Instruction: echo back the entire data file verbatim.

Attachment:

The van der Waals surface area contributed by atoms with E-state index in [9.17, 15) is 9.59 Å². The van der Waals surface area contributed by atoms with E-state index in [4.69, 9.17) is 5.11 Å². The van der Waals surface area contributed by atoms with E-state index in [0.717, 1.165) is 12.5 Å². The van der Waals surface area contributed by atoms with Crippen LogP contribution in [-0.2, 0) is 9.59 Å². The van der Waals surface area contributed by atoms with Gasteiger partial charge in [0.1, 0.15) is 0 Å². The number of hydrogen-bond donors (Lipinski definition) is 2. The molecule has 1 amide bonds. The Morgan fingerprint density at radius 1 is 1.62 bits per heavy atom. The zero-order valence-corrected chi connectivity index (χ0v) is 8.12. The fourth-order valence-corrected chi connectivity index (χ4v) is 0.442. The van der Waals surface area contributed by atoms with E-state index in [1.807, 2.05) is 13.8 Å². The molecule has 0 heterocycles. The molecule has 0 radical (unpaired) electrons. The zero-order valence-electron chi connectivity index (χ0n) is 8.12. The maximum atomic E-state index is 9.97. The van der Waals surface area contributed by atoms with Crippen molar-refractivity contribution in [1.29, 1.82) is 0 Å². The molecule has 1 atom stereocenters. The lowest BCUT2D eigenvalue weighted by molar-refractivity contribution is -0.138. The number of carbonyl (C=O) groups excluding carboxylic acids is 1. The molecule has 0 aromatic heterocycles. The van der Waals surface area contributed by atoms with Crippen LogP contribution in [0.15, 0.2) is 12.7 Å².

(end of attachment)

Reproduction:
The van der Waals surface area contributed by atoms with E-state index in [9.17, 15) is 9.59 Å². The van der Waals surface area contributed by atoms with E-state index in [4.69, 9.17) is 5.11 Å². The van der Waals surface area contributed by atoms with E-state index in [0.717, 1.165) is 12.5 Å². The van der Waals surface area contributed by atoms with Crippen LogP contribution in [-0.2, 0) is 9.59 Å². The van der Waals surface area contributed by atoms with Gasteiger partial charge in [0.1, 0.15) is 0 Å². The number of hydrogen-bond donors (Lipinski definition) is 2. The molecule has 1 amide bonds. The Morgan fingerprint density at radius 1 is 1.62 bits per heavy atom. The zero-order valence-corrected chi connectivity index (χ0v) is 8.12. The fourth-order valence-corrected chi connectivity index (χ4v) is 0.442. The van der Waals surface area contributed by atoms with E-state index in [1.807, 2.05) is 13.8 Å². The molecule has 0 heterocycles. The molecule has 0 radical (unpaired) electrons. The zero-order valence-electron chi connectivity index (χ0n) is 8.12. The maximum atomic E-state index is 9.97. The van der Waals surface area contributed by atoms with Crippen molar-refractivity contribution in [1.29, 1.82) is 0 Å². The molecule has 1 atom stereocenters. The lowest BCUT2D eigenvalue weighted by molar-refractivity contribution is -0.138. The number of carbonyl (C=O) groups excluding carboxylic acids is 1. The molecule has 0 aromatic heterocycles. The van der Waals surface area contributed by atoms with Crippen LogP contribution in [0.15, 0.2) is 12.7 Å².